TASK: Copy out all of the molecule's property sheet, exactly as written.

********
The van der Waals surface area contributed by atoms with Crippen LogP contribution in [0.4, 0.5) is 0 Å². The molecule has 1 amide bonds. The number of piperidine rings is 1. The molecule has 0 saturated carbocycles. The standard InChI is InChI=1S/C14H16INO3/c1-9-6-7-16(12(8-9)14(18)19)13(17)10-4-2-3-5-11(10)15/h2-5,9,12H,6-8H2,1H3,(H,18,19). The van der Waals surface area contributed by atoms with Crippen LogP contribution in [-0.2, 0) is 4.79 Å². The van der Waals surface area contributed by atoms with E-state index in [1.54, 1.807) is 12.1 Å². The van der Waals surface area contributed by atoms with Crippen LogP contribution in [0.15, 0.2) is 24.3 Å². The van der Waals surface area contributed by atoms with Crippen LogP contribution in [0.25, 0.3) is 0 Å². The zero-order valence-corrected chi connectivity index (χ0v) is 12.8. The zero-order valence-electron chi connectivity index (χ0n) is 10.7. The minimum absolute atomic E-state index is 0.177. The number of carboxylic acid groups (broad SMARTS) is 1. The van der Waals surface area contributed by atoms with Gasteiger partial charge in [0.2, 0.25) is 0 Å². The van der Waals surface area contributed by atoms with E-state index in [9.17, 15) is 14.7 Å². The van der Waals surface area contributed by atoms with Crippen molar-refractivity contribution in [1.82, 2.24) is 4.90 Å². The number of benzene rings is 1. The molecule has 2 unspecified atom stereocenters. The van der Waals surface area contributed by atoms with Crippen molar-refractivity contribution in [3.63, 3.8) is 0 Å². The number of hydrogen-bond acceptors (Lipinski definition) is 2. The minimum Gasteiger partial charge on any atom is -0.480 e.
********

The van der Waals surface area contributed by atoms with Crippen LogP contribution in [0.4, 0.5) is 0 Å². The molecule has 1 amide bonds. The number of piperidine rings is 1. The molecule has 0 saturated carbocycles. The standard InChI is InChI=1S/C14H16INO3/c1-9-6-7-16(12(8-9)14(18)19)13(17)10-4-2-3-5-11(10)15/h2-5,9,12H,6-8H2,1H3,(H,18,19). The van der Waals surface area contributed by atoms with Crippen LogP contribution in [-0.2, 0) is 4.79 Å². The van der Waals surface area contributed by atoms with E-state index in [1.54, 1.807) is 12.1 Å². The van der Waals surface area contributed by atoms with Crippen LogP contribution in [0.15, 0.2) is 24.3 Å². The van der Waals surface area contributed by atoms with Crippen LogP contribution in [0.25, 0.3) is 0 Å². The zero-order valence-corrected chi connectivity index (χ0v) is 12.8. The zero-order valence-electron chi connectivity index (χ0n) is 10.7. The minimum absolute atomic E-state index is 0.177. The number of carboxylic acid groups (broad SMARTS) is 1. The van der Waals surface area contributed by atoms with Gasteiger partial charge in [0.2, 0.25) is 0 Å². The van der Waals surface area contributed by atoms with E-state index in [9.17, 15) is 14.7 Å². The van der Waals surface area contributed by atoms with Crippen molar-refractivity contribution in [1.82, 2.24) is 4.90 Å². The number of benzene rings is 1. The molecule has 2 unspecified atom stereocenters. The van der Waals surface area contributed by atoms with Crippen molar-refractivity contribution in [3.63, 3.8) is 0 Å². The number of hydrogen-bond acceptors (Lipinski definition) is 2. The minimum Gasteiger partial charge on any atom is -0.480 e.